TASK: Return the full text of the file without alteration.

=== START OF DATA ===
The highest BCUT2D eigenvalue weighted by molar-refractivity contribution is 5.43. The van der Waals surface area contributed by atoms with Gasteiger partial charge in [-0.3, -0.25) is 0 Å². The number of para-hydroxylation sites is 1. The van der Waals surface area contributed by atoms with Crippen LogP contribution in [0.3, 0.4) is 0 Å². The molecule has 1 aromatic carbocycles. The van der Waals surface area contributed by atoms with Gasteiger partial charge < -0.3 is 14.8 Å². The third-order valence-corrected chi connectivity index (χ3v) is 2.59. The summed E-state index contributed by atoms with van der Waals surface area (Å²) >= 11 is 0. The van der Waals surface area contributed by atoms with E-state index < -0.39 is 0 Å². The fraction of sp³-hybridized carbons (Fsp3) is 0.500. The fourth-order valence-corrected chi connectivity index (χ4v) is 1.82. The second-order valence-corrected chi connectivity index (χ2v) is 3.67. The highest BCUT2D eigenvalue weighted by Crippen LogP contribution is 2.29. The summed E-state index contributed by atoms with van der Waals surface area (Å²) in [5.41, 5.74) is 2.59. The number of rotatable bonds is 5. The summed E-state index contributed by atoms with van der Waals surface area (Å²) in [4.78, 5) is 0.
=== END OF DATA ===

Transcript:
The highest BCUT2D eigenvalue weighted by molar-refractivity contribution is 5.43. The van der Waals surface area contributed by atoms with Gasteiger partial charge in [-0.3, -0.25) is 0 Å². The number of para-hydroxylation sites is 1. The van der Waals surface area contributed by atoms with Crippen LogP contribution in [0.3, 0.4) is 0 Å². The molecule has 1 aromatic carbocycles. The van der Waals surface area contributed by atoms with Gasteiger partial charge < -0.3 is 14.8 Å². The third-order valence-corrected chi connectivity index (χ3v) is 2.59. The summed E-state index contributed by atoms with van der Waals surface area (Å²) >= 11 is 0. The van der Waals surface area contributed by atoms with E-state index < -0.39 is 0 Å². The fraction of sp³-hybridized carbons (Fsp3) is 0.500. The fourth-order valence-corrected chi connectivity index (χ4v) is 1.82. The second-order valence-corrected chi connectivity index (χ2v) is 3.67. The highest BCUT2D eigenvalue weighted by Crippen LogP contribution is 2.29. The summed E-state index contributed by atoms with van der Waals surface area (Å²) in [5.41, 5.74) is 2.59. The number of rotatable bonds is 5. The summed E-state index contributed by atoms with van der Waals surface area (Å²) in [4.78, 5) is 0.